New British Ambassador to help Zim's recovery

HARARE - The appointment of the new British Ambassador to Zimbabwe, Melanie Robinson who has a strong background in aid and finance is a sign that Britain is considering creating more synergies with the country to tackle poverty, economists have said.

In a Press statement on Tuesday the British government appointed Robinson as Ambassador to Zimbabwe starting in January 2019.

Robinson is the current World Bank Group, Washington director for the United Kingdom and has worked at the Department for International Development(DFID) which funds organisations that are working to end poverty.

Her appointment has been welcomed as a good move by economists considering her background.

Economist Eldred Masunungure said Robinson’s appointment indicated that Britain is indeed willing to work on recovering the country’s economy.

“By being at the World Bank and being a career diplomat, her credentials are squarely technical to economic, trade and investment issues.

“Robinson brings both the well viewed diplomatic experience to deal with economic recovery programmes in Zimbabwe, which is needed at this stage. Undoubtedly, Britain is creating synergies with Zimbabwe,” he said.

Masunungure said he believes Robinson will do well in dealing with the technical economic trade investment issues rather than hard politics of Zimbabwe.

“I think basing on her credentials, she will be dealing less with the hard political issues and more with the economic recovery issues to do with trade, aid and investment.

“She will also do a good job in advising the British investors of opportunities and evaluating the technical side of synergies between Britain and Zimbabwe,” he said.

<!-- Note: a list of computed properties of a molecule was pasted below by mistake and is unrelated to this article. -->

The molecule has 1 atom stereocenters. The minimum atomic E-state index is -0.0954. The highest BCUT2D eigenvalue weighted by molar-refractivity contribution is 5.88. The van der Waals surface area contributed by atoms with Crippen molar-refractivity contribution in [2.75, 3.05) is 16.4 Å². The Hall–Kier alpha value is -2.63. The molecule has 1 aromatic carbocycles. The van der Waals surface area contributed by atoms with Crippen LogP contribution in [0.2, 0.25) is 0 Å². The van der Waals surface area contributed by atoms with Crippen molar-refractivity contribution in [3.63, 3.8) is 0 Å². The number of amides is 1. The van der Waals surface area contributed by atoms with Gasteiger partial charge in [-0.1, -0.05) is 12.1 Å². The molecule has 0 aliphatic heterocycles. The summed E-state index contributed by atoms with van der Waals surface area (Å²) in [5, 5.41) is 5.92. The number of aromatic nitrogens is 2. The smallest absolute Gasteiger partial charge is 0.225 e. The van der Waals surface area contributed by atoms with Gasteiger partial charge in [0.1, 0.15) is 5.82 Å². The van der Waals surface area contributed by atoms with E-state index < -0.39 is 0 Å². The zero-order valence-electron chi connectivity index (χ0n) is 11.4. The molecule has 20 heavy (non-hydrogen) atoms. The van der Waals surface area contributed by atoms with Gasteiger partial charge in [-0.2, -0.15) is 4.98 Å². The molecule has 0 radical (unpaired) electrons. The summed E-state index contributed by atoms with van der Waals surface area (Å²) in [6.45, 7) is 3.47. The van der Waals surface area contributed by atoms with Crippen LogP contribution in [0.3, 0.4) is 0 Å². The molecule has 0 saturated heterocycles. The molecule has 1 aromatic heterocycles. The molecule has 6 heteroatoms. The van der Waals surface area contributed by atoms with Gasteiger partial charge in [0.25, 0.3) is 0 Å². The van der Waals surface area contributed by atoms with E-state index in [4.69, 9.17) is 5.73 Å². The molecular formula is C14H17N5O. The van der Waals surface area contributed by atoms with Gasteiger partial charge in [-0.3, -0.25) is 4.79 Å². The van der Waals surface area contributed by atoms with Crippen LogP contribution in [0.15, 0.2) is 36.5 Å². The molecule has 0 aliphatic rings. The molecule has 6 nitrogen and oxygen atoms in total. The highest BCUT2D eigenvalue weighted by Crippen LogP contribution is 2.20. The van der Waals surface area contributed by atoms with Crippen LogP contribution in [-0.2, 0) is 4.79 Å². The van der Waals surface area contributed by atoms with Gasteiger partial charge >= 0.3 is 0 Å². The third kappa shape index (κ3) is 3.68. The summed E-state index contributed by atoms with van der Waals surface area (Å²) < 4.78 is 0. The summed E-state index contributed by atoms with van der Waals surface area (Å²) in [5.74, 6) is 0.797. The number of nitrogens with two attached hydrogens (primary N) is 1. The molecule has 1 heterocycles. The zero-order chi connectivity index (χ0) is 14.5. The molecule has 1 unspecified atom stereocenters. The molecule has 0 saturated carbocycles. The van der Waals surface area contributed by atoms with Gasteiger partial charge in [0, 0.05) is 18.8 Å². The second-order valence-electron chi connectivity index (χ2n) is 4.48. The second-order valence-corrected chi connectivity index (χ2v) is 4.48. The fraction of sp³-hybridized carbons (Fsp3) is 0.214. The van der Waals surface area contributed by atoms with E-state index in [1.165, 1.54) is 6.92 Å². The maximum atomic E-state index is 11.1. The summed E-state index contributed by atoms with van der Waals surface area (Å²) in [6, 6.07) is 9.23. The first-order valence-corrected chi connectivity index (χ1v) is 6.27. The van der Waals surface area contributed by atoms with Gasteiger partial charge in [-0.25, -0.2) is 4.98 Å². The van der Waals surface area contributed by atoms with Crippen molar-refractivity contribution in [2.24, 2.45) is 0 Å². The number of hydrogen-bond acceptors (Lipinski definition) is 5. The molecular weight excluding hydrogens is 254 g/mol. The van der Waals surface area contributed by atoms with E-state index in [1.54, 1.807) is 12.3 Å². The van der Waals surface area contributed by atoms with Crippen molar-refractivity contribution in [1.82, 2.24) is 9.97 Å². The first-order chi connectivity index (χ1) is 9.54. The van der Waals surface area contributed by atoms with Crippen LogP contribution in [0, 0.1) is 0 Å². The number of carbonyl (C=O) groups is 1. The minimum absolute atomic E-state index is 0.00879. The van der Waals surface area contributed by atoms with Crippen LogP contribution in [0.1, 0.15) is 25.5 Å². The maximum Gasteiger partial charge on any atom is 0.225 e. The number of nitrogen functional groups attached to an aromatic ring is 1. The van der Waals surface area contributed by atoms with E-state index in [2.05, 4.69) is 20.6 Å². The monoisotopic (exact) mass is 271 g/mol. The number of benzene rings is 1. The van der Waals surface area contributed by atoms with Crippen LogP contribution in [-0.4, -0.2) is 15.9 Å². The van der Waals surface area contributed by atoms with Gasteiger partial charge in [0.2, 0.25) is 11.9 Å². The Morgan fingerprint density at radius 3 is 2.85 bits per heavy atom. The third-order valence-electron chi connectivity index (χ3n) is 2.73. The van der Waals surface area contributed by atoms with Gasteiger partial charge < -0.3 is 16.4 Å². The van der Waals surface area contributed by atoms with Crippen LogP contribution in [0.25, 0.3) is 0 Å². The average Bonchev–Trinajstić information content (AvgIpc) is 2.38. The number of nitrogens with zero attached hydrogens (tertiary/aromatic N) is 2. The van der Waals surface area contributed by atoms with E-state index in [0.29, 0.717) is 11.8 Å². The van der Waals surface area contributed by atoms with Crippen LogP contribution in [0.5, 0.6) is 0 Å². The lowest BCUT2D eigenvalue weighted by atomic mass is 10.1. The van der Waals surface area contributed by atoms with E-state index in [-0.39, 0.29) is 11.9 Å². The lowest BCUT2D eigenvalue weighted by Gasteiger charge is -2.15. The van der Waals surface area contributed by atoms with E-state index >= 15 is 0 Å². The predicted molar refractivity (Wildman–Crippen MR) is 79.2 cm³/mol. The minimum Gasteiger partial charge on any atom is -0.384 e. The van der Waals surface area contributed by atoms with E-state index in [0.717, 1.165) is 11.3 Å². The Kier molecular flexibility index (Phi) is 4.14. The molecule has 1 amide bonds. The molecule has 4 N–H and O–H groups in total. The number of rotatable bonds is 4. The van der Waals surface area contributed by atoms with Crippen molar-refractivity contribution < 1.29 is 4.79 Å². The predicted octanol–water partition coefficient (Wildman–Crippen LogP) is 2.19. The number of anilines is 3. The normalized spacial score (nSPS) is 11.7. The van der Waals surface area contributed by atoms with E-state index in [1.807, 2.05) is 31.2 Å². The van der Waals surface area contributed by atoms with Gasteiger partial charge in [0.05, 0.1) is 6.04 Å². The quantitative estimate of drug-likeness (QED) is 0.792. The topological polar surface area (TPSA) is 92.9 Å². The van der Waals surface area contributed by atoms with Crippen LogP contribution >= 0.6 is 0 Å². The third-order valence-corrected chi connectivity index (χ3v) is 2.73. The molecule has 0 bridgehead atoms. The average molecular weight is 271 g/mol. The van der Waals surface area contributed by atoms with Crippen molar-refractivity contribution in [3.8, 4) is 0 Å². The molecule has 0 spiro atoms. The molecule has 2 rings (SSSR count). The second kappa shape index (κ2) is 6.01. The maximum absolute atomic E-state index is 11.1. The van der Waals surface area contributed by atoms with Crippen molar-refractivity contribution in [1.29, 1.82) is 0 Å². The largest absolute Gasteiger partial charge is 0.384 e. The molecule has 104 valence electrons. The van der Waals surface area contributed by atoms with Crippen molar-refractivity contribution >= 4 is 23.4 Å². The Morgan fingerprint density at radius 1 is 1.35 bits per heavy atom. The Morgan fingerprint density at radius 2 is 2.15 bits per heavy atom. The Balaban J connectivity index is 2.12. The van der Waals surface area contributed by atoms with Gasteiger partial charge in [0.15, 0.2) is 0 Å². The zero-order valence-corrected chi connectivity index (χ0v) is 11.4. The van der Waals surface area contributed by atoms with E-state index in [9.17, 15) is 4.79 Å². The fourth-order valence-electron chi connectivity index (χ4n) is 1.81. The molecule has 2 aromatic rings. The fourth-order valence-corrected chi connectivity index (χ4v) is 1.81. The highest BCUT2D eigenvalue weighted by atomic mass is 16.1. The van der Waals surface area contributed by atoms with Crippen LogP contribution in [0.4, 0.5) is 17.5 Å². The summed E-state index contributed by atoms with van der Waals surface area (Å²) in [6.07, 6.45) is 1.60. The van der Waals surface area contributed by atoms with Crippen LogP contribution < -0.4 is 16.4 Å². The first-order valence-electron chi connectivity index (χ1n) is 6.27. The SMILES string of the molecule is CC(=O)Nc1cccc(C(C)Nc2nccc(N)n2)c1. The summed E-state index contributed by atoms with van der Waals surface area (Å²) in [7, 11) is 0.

John Robertson another economist, however, said the new ambassador should use her term to help the country lure investors.

“I hope during her stay the new ambassador will encourage the government to create stronger success in attracting investors guided by her experience.

“Aid is not always appropriate because when money is handed to the government it always disappears. We do not need aid because it is not helpful, and we need investors.

“I don’t think her position at the World Bank will make any impact; the World Bank gives loans that need to be repaid. We have, however, failed to pay some loans and there is no way they will give us again,” he said.

This is not the first time that Britain has hinted on strengthening ties to improve the economy.

Speaking to NCA News during her visit to South Africa recently British Prime Minister Theresa May said she is pleased by President Emmerson Mnangagwa’s pledge to institute a commission of inquiry into the violence that occurred just after the July 30 elections and endorsed his leadership.

“I think there’s a real opportunity for Zimbabwe now and I look forward to Zimbabwe being able to grasp that opportunity for the future.

“Mnangagwa is the elected president and has taken a key step by setting up an inquiry into the violence and that is a very important signal from him about the Zimbabwe he wants to see for the future,” May said.

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